The real work of constructing the house began in earnest in late June with the start of site excavation. First, the surveyors marked the footprint of the house by precisely measuring, then placing metal pins to mark the exact location and orientation of the foundation. Once that was done, the excavator removed the topsoil and set it aside for when it will be eventually be put back in place for the yard.
Once marked, our excavator went right to work throughout the long Fourth of July holiday weekend to dig out the house site. Since the house is one story with a full basement, the excavation required was substantial. Over the course of three days, massive mounds of deep red clay (the predominate soil in our part of Virginia) began to appear on Hope Rise. I was amazed and impressed with the skill of our excavator as he worked deliberately to carve a very precise hole in the Virginia clay. It is only through years of experience that someone can attain the skill to move earth using large bulldozers and excavators and end up with a hole that looks as if a house-shaped cookie cutter had been used!
In the meantime, while all the construction activity was occurring, Joanie and I were knocking out our list of tasks. In order to ensure that the design elements of the house are available when the installers need them, we need to make our decisions early in the process to account for the various supply-chain delays caused by the pandemic. This past month, we selected our plumbing fixtures, purchased our appliances, met with the kitchen designer to begin the process of cabinet and countertop design, viewed hundreds of samples of granite and quartz, purchased a garage door, and began the process of selecting our flooring. Needless to say, there are a lot of decisions to be made, and I don’t think we have really even begun the hard part of color and materials compatibility!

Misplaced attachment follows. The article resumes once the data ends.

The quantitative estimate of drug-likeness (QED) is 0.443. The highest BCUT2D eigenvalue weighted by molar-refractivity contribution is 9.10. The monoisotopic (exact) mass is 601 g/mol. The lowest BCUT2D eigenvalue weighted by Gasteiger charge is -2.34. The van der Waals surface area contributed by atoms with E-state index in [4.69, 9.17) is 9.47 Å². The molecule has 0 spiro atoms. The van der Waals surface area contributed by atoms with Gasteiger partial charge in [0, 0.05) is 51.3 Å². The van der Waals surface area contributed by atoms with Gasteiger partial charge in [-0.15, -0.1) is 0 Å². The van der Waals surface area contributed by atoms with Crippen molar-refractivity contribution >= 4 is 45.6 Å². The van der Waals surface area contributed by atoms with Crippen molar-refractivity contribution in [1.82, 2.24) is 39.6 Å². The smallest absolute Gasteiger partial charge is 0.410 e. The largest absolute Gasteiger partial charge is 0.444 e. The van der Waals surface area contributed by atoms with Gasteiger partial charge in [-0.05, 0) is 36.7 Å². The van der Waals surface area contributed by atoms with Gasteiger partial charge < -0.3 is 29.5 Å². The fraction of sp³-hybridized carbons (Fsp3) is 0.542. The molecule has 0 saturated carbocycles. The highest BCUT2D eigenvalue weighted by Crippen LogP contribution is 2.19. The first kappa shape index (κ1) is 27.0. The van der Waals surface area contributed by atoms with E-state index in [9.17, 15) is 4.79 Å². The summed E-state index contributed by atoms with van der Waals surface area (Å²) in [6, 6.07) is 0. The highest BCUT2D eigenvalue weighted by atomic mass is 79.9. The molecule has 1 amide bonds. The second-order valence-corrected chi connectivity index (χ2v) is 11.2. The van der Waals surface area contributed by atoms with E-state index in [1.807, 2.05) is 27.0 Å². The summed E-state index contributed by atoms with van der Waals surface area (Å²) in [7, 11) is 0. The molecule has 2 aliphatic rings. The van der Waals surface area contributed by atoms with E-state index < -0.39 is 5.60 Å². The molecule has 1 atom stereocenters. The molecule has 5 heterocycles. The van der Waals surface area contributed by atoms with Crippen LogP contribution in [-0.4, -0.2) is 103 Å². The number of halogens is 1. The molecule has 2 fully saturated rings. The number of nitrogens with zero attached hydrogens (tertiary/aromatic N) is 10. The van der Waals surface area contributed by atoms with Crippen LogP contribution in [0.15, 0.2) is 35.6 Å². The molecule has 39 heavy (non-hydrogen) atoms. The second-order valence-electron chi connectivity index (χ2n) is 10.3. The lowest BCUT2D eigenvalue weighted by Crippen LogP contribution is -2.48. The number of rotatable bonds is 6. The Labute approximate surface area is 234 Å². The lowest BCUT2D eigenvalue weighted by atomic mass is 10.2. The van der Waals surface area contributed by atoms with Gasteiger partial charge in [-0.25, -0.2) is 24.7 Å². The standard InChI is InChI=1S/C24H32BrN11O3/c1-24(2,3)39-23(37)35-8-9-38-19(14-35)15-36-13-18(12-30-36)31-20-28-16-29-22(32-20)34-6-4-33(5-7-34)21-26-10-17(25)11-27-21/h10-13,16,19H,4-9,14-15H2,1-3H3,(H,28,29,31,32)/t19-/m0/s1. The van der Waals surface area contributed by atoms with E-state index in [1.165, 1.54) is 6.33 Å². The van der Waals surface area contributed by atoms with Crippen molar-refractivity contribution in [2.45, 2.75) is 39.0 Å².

A month of significant progress culminated with the pouring of the footers for the foundation and basement walls. Once the wood forms were placed (per the previously cited survey), a fleet of concrete trucks appeared on site and in the matter of a few hours, while a severe thunderstorm was descending on the area, the footers were poured with the crew finishing up just as a tornado warning was called! In the span of a single month, the site has truly been transformed and I am looking forward to sharing all the progress to come. Stay tuned…